Extended shutdown of SEC could delay IPOs, ripple through market, experts warn
By Renae Merle
Jan 10, 2019 | 3:55 PM
The shuttering of the Securities and Exchange Commission during a prolonged government shutdown could ripple throughout the markets, including slowing some highly anticipated stock offerings by companies such as Uber and Lyft, securities experts say.
The agency provides day-to-day guidance to companies weighing what to disclose to shareholders and must sign off on most initial public stock offerings, or IPOs. Without this advice, companies may have to delay mergers, public offerings or even annual meetings, experts note.
"Asking the SEC to shut down is a bit like asking someone to hold her breath. You can do it for a while without disastrous consequences, but at some point you turn blue and the effects become quite serious," said Joseph Grundfest, a professor at Stanford Law School and a former SEC commissioner.
The nearly three-week old shutdown comes as Wall Street is expecting big companies including Uber, Lyft, Airbnb and Pinterest to conduct IPOs this year, pushing the amount raised in public markets into record territory, said Kathleen Smith of Renaissance Capital.
But in order to stage those public offerings, the companies need the SEC to sign off first. If the federal government shutdown is prolonged, it could slow down the process of "getting IPOs out the door," said Smith, a manager of IPO ETFs, an exchange-traded fund that tracks IPOs of various companies. "It is critical. (These companies) want to get reaction from the SEC on their documents."
An extended shutdown of this part of the Wall Street would eventually turn into a drag on the economy, said James Angel, a Georgetown University finance professor. "The capital markets are the lifeblood of the economy, corporations need to be able to raise money, to invest," he said.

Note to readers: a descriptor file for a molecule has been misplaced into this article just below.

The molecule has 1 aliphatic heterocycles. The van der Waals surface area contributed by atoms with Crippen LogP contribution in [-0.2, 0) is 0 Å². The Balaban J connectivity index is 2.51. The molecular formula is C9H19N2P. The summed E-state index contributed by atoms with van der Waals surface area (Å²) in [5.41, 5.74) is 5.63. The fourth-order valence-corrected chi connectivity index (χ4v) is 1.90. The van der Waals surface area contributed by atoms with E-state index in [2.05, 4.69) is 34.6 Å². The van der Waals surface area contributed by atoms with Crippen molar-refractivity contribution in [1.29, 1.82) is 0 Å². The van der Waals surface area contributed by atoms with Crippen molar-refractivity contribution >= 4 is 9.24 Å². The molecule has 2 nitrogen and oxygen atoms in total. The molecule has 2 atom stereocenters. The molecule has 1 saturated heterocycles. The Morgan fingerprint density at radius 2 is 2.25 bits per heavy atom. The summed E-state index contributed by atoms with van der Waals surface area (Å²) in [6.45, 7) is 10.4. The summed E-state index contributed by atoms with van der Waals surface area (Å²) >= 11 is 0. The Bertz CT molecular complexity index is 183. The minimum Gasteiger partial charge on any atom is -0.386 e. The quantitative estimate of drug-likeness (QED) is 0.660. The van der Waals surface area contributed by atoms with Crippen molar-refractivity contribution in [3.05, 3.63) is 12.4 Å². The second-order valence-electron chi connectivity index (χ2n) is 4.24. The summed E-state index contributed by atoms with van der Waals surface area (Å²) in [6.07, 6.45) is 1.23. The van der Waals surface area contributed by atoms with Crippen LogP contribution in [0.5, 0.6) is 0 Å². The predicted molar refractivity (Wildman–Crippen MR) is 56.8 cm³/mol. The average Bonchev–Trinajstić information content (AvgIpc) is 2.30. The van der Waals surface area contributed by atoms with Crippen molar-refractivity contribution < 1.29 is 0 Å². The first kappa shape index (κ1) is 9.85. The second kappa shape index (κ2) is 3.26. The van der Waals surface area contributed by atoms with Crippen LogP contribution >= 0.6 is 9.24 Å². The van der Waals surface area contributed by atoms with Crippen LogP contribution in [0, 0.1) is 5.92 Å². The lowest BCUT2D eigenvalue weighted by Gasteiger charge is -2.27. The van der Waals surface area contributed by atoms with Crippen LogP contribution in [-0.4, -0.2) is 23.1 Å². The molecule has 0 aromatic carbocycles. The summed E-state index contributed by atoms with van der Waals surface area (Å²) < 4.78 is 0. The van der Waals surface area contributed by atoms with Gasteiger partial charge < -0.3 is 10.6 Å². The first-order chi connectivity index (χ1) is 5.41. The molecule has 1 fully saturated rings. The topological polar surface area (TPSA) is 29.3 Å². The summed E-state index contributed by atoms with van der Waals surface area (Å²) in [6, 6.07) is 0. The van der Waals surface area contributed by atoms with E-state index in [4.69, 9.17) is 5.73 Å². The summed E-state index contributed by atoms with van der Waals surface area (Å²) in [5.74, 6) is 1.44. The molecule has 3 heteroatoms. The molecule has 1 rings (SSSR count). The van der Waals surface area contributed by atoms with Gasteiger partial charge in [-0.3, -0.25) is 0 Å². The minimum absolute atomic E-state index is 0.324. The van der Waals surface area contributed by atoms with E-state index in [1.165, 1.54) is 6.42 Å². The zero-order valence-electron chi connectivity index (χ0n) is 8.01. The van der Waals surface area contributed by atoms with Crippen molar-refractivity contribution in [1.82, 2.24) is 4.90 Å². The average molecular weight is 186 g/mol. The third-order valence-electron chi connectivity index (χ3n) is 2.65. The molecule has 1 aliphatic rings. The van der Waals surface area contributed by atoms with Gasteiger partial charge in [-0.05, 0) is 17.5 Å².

Even without the partial government shutdown, Wall Street has seen volatile swings in the past year, with markets posting the worst yearly decline since 2008.
Large parts of the government, including the SEC, have been shuttered since Dec. 22 amid President Trump's demands for more than $5 billion to build a new wall along the U.S.-Mexico border. With no obvious path to a compromise, congressional leaders have said the shutdown could be lengthy.
The effects of the showdown are already being felt throughout the country. Hundreds of thousands of federal government employees have been furloughed and major components of the U.S. immigration system are offline due to the shutdown. It has also left many national parks without most of the rangers and others who staff campgrounds and keep the parks running.
The SEC, of course, has endured shutdowns before. Lynn Turner, a former chief account for the SEC, served during a brief shutdown in 1990 but says this time is different. "We were told not to go in for work but people were not as concerned about it then," said Turner, a senior adviser at accounting firm Hemming Morse. "But I don't think there was the level of uncertainty you have today."
But, for now, the existing crew of a few hundred workers will not continue work on ongoing investigations or start news ones. At the top of the agency's website, it tells visits that "SEC has staff available to respond to emergency situations involving market integrity and investor protection, including law enforcement."
If the shutdown remains brief, the impact on investigations is likely to be minor, securities experts say, noting that SEC cases tend to take months or years to complete. Still even a brief halt t offers companies targeted by the SEC some breathing room, they say. It may also make it harder to pursue some cases that are already close to their statutes of limitations.
"Clearly not having the cops on the beat is going to make it easier for the bad guys," said Angel, of Georgetown. "Losing hundreds of human years of investigative capacity is going to make it harder to bring cases."
Also pressing, securities experts say, is the absence of the day-to-day guidance the SEC offers to companies on matters both complex and mundane. January begins a busy season in which corporate executives are preparing major reports for shareholders, including an annual report and a proxy statement. While compiling those documents, executives often ask SEC for help interpreting complex rules, securities experts say.
"The SEC's phone rings countless times a day for exactly that type of guidance," said James Cox, professor at Duke University School of Law.
The shutdown has also left some companies in limbo awaiting key decisions. Johnson & Johnson, for example, has asked the agency to weigh in on whether it must allow its shareholders to vote on certain issues. The dispute is being closed watched throughout corporate c-suites and by investors, said Turner, the former SEC chief accountant.
But "there is no one at the SEC to give them that answer," he said. "Until J&J can get that answer from the SEC, they can't move forward."